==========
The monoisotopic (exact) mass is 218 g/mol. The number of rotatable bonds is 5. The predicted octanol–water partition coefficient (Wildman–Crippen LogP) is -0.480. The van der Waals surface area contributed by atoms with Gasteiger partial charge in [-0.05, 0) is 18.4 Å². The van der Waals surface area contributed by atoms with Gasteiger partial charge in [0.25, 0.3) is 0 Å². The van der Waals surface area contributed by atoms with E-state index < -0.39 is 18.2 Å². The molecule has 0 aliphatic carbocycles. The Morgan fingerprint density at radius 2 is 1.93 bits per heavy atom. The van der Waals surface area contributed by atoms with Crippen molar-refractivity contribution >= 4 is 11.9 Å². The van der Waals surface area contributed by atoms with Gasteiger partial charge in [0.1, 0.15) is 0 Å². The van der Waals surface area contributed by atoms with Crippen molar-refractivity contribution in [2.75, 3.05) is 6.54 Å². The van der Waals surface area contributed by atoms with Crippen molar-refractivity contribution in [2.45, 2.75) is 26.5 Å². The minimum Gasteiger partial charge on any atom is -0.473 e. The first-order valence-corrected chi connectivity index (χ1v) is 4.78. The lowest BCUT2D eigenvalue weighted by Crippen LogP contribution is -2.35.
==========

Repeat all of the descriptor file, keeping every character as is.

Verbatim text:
The monoisotopic (exact) mass is 218 g/mol. The number of rotatable bonds is 5. The predicted octanol–water partition coefficient (Wildman–Crippen LogP) is -0.480. The van der Waals surface area contributed by atoms with Gasteiger partial charge in [-0.05, 0) is 18.4 Å². The van der Waals surface area contributed by atoms with Gasteiger partial charge in [0.25, 0.3) is 0 Å². The van der Waals surface area contributed by atoms with E-state index < -0.39 is 18.2 Å². The molecule has 0 aliphatic carbocycles. The Morgan fingerprint density at radius 2 is 1.93 bits per heavy atom. The van der Waals surface area contributed by atoms with Crippen molar-refractivity contribution >= 4 is 11.9 Å². The van der Waals surface area contributed by atoms with Gasteiger partial charge in [0.1, 0.15) is 0 Å². The van der Waals surface area contributed by atoms with Crippen molar-refractivity contribution in [2.75, 3.05) is 6.54 Å². The van der Waals surface area contributed by atoms with Crippen molar-refractivity contribution in [2.45, 2.75) is 26.5 Å². The minimum Gasteiger partial charge on any atom is -0.473 e. The first-order valence-corrected chi connectivity index (χ1v) is 4.78. The lowest BCUT2D eigenvalue weighted by Crippen LogP contribution is -2.35.